Regional Variations in the Molecular Structure and Mechanics of the Lumbar Intervertebral Disc Annulus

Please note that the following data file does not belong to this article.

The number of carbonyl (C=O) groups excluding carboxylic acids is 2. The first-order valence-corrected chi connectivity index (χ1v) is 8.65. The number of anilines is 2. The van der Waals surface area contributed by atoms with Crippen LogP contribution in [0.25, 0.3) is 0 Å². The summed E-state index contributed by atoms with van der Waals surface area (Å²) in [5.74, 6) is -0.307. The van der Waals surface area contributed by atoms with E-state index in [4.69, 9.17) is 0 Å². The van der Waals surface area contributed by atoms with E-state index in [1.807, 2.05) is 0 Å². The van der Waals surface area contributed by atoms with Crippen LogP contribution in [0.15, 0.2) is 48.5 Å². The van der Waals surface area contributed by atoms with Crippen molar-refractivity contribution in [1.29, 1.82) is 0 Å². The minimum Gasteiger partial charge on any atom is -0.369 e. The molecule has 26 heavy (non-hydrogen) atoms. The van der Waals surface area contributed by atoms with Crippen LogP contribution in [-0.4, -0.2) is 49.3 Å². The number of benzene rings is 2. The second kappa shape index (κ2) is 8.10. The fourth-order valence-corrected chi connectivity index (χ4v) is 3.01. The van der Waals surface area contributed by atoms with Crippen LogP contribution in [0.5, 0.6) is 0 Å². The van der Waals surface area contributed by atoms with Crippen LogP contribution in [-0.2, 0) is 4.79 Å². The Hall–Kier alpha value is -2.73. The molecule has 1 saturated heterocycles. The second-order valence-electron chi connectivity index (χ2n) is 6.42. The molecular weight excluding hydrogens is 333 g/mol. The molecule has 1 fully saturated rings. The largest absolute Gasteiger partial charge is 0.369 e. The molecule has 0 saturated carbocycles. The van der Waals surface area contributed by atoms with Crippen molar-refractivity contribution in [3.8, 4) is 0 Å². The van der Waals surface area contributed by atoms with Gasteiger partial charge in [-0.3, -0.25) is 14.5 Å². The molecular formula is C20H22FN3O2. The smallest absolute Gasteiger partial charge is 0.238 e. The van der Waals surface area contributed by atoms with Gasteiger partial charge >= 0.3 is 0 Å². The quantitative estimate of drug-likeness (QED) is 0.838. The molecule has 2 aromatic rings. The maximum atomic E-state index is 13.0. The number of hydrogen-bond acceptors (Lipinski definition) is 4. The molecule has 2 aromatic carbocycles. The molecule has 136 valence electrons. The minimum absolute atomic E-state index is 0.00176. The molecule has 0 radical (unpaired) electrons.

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Despite the prevalence of lumbar intervertebral disc related pathologies, fundamental aspects of the structure and mechanics of healthy discs remain unexplored. Little is known about whether the collagen structure of the annulus varies between different circumferential locations at the sub-microscopic level. Moreover, while studies have explored regional variations in the tensile mechanics of the annulus, none have done this for the entire disc wall, with annulus/endplate/vertebrae integrations preserved. The objectives of this study were to investigate (i) whether molecular-level regional variations exist between the anterior and posterior regions of the lumbar intervertebral disc annulus, and (ii) whether potential differences in molecular structure are accompanied by differences in the tensile mechanics of the disc wall. Mature ovine lumbar spines were used as a model for the human lumbar spine. To assess collagen nanostructure of the anterior vs. posterior annulus, hydrothermal isometric tension analysis and differential scanning calorimetry were used. The mechanics of the disc wall at these regions were assessed using uniaxial tensile tests to failure on oblique sagittal bone-annulus-bone samples, prepared such that collagen fibres in half the lamellae were parallel to the direction of the applied load. Following rupture, samples were cryo-sectioned and light microscopy was used to determine the radial thickness of the annulus, confirm fusion of vertebral growth plates, and assess failure mode. HIT analysis revealed that collagen from the posterior annulus was significantly more thermally stable and indicated a presence of greater crosslinking density compared to the anterior annulus, from L5-6 to L1-2. In DSC, regional variations in thermal stability were less apparent than in HIT analysis. Despite an indication of greater crosslinking density, samples from the posterior annulus has significantly lower ultimate tensile strength compared to those from the anterior annulus. Alongside new contributions to disc structure and mechanics, the findings from this work suggest that the posterior annulus is optimized for a role other than strength, which could have important implications for therapies targeting annular repair.